I want to make a Diffie Hellman key exchange code using Python, but I'm afraid of just randomly picking $g$.

I read on the answer of Thomas Pornin to this question How does one calculate a primitive root for Diffie-Hellman?, that if you use a strong prime, then every number on the group (except $1$ and $p-1$) would have an order of either $p-1$ or $\frac{p-1}{2}$, but I can't find anywhere online a list of big strong primes to use. Anyone knows where can I find one?

Edit: thanks for the generous help of fgrieu I realized I am looking for safe primes, and not strong primes.

  • $\begingroup$ Yes; I hopefully clarified that in my answer. You might want to remove obsolete comment (if you can, can't tell). $\endgroup$
    – fgrieu
    Commented Mar 25, 2020 at 18:43

1 Answer 1


In cryptography, strong primes have been used (with various definitions of that) for RSA, in order to defeat the factorization of the public modulus by Pollard's p-1 and p+1 algorithms, and various other attacks. For this reason, there is no list of standard large strong primes, for that would defeat the purpose in RSA, where the prime factors of the public modulus must be secret.

The Diffie-Hellman key exchange often uses safe primes, which is a prime $p$ such that $\displaystyle q=\frac{p−1}2$ is also a prime. The answer linked to in the question accidentally misuses the word strong prime where safe prime is meant, as noted in comment.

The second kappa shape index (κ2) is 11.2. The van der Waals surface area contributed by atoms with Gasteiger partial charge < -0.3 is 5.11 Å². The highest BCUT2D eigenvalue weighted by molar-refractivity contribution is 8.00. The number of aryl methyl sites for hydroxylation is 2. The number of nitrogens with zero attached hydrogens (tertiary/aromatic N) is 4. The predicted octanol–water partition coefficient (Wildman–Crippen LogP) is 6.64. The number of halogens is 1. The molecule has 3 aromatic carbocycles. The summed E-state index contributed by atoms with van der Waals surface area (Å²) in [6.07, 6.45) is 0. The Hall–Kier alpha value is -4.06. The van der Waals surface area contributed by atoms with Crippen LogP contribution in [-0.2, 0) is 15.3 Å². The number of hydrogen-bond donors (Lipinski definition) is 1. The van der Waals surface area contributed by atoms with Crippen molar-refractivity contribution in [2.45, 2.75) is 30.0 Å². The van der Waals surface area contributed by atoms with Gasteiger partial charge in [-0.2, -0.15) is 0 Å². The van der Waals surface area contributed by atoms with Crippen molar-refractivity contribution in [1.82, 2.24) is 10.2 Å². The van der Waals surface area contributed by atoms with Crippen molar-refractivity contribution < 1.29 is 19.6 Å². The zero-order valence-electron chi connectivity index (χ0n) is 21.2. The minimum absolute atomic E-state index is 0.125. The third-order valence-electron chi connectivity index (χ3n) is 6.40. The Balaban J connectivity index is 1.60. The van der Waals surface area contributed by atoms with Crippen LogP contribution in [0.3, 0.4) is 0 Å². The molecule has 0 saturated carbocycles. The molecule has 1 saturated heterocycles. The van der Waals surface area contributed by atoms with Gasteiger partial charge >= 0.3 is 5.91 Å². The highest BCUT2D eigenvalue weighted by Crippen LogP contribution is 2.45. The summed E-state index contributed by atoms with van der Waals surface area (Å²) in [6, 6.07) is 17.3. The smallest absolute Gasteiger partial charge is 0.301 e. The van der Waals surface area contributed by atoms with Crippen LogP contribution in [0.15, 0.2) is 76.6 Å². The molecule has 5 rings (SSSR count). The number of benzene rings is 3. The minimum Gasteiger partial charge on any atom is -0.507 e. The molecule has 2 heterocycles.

Standard safe primes for use in DH are in RFC 3526. These intentionally use the generator $g=2$ for the subgroup of prime order $\displaystyle q=\frac{p−1}2$. Except perhaps for the 1536-bit one, they are considered large enough to be safe for use right now.

With (safe prime $p$), can I use any number between $2$ and $p−2$ and be guaranteed to have an order of either $p−1$ or $\displaystyle\frac{p−1}2$ ?

Yes. Argument: the order of a subgroup always divides the order of the group, which is $p-1$ for prime $p$. When further $p$ is a safe prime, the order of the group is $2\,q$ with $q$ prime, thus the order of any $g$ is one of $1$, $2$, $q$ or $2q$. Only $1$ has order $1$ and only $p-1$ has order $2$.

But as noted in comment, there is no good reason not to use the generator coming with the prime.

  • $\begingroup$ Thanks a lot for the help so far, last question, with the 6 primes on this link, can I use any number between $2$ and $p-2$ and be guranteed to have an order of either $p-1$ or $\frac{p-1}{2}$ (because I don't want to reuse the same g even if it's a generator, but I want to make sure that every g I pick will be fine for diffie hellman)? $\endgroup$
    – Ofek Tevet
    Commented Mar 25, 2020 at 18:47
  • 2
    $\begingroup$ @OfekTevet: why don't you want to reuse $g$ values? What value do you see in changing it? It is known that if you can solve the CDH problem with one $g$ (in either the $p-1$ or $(p-1)/2$ subgroups), you can solve it for any generator... $\endgroup$
    – poncho
    Commented Mar 25, 2020 at 18:54
  • 1
    $\begingroup$ Well if you all say I can always use the generator, I will, thanks for the link and the help. $\endgroup$
    – Ofek Tevet
    Commented Mar 26, 2020 at 9:49

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